YCT

Tetzaveh: Everyone Can Help Build The Mishkan

The lighting of the menorah opens our parsha:

Command the Children of Israel and they shall take to you pure olive oil, beaten for the light, to cause the lamp to burn tamid, constantly. [Shemot 27:20]

The placement of these verses is curious, as the more appropriate place would have been in last week’s parsha, together with the making of the menorah.  The verse also stresses not just the lighting of the menorah, but the donating of the oil for that sake. In this way, it echoes last week’s parasha that opens with a command to donate various items to the making of the Tabernacle.

A menorah from the synagogue of Cordoba. Wikimedia Commons

The Joseph Problem

12/04/2013
Special To The Jewish Week
Story Includes Video: 
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Every year, around Chanukah, Jews in synagogues worldwide read the heart-wrenching story of Joseph and his brothers. While not immediately apparent, the festival and the Torah readings that accompany it have much in common. Chanukah, although we may neglect to mention it to our children, is a holiday that commemorates a Jewish civil war. The stories of this season challenge us: How do we deal with conflict among ourselves? Where do we draw the boundaries around our communities, and how do we defend them?

Daniel Raphael Silverstein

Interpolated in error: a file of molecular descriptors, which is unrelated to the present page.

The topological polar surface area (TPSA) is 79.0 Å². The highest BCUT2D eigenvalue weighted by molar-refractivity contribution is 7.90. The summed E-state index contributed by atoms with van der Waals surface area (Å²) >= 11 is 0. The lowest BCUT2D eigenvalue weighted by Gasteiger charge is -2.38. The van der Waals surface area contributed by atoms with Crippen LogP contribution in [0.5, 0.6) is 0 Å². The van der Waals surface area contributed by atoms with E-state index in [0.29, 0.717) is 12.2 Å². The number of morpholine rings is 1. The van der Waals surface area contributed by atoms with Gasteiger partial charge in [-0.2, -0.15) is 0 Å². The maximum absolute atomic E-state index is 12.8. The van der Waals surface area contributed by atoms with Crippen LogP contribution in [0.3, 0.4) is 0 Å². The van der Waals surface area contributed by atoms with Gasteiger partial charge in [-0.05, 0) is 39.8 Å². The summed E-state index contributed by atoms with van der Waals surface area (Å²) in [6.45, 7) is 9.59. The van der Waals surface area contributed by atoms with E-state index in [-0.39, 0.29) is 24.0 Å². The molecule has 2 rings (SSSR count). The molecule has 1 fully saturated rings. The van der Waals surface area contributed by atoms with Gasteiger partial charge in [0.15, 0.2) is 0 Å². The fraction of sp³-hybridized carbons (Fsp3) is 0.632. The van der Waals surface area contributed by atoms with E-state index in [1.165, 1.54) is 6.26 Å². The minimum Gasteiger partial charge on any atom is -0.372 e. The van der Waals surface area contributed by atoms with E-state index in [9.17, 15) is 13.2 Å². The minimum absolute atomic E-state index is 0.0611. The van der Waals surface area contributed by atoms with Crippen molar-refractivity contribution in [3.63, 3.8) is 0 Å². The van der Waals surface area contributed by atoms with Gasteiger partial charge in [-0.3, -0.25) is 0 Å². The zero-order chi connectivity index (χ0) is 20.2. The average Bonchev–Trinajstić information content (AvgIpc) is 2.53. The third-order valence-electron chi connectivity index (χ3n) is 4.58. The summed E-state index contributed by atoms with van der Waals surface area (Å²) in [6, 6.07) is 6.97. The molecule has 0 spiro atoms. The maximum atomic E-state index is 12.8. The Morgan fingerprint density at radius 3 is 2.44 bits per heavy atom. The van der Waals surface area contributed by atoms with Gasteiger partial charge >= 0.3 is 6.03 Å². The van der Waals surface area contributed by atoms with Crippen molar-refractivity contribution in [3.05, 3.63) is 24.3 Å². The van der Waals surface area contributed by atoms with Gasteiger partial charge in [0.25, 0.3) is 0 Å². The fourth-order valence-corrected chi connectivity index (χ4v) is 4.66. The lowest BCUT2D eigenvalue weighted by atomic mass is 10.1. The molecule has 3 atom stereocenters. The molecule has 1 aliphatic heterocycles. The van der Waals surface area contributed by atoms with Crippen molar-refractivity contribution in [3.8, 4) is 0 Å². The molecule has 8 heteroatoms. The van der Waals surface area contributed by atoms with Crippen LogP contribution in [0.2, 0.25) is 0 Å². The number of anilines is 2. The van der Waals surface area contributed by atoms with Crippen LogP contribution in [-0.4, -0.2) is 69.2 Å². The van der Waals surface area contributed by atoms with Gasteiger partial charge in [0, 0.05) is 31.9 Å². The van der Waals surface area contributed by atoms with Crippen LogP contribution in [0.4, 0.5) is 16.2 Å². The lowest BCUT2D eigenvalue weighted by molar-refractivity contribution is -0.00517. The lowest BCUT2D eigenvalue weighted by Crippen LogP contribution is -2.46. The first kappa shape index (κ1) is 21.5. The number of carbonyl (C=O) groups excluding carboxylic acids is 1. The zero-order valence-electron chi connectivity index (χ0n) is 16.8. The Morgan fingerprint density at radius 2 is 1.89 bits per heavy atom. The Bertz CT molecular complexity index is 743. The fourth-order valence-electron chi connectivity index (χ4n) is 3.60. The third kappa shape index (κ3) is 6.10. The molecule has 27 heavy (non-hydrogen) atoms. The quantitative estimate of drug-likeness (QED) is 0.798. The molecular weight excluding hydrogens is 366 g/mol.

Stepping Into The Orthodox Wars

Asher Lopatin succeeds Avi Weiss at Yeshivat Chovevei Torah, seeking a middle ground.

10/02/2013
Associate Editor
Story Includes Video: 
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He’s a Rhodes scholar with rabbinical degrees from Yeshiva University’s RIETS seminary and Rabbi Aaron Soloveitchik’s Brisker yeshiva who studied Medieval Arabic Thought at Oxford.
He was the shul rabbi for Chicago’s liberal Mayor Rahm Emanuel, and has signed letters in support of gay marriage, but is a member of Pastor John Hagee’s deeply conservative (and ultra-Zionist) Christians United for Israel.

"Open Orthodoxy:" Lopatin on the YCT campus. Michael Datikash

Clergy Learning, About Disability

02/13/2013
Special To The Jewish Week

A dozen middle-aged to elderly Israelis, some blind, some deaf, some both, baking bread. It is not the most promising theatrical concept, but it works. Rabbinical students from Yeshivat Chovevei Torah and Yeshivat Maharat attended a recent performance of Not By Bread Alone at the NYU Skirball Center for the Performing Arts, staged by the Nalaga’at Theater, an Israeli company made up of the deaf-blind. It came towards the end of a week devoted to learning about disability.

Midnight At Rachel's Tomb: Kind Of A Hush About Islamic Claim That Kever Rachel & Kotel Are Now Mosques

 

If you needed any more evidence that the Jewish left is really advocating surrender to the Palestinians instead of peace with the Palestinians, check out the reaction of the Jewish left to the Palestinian claim that Rachel's Tomb and the Kotel (Western Wall) are really mosques.

There's been almost no reaction at all.

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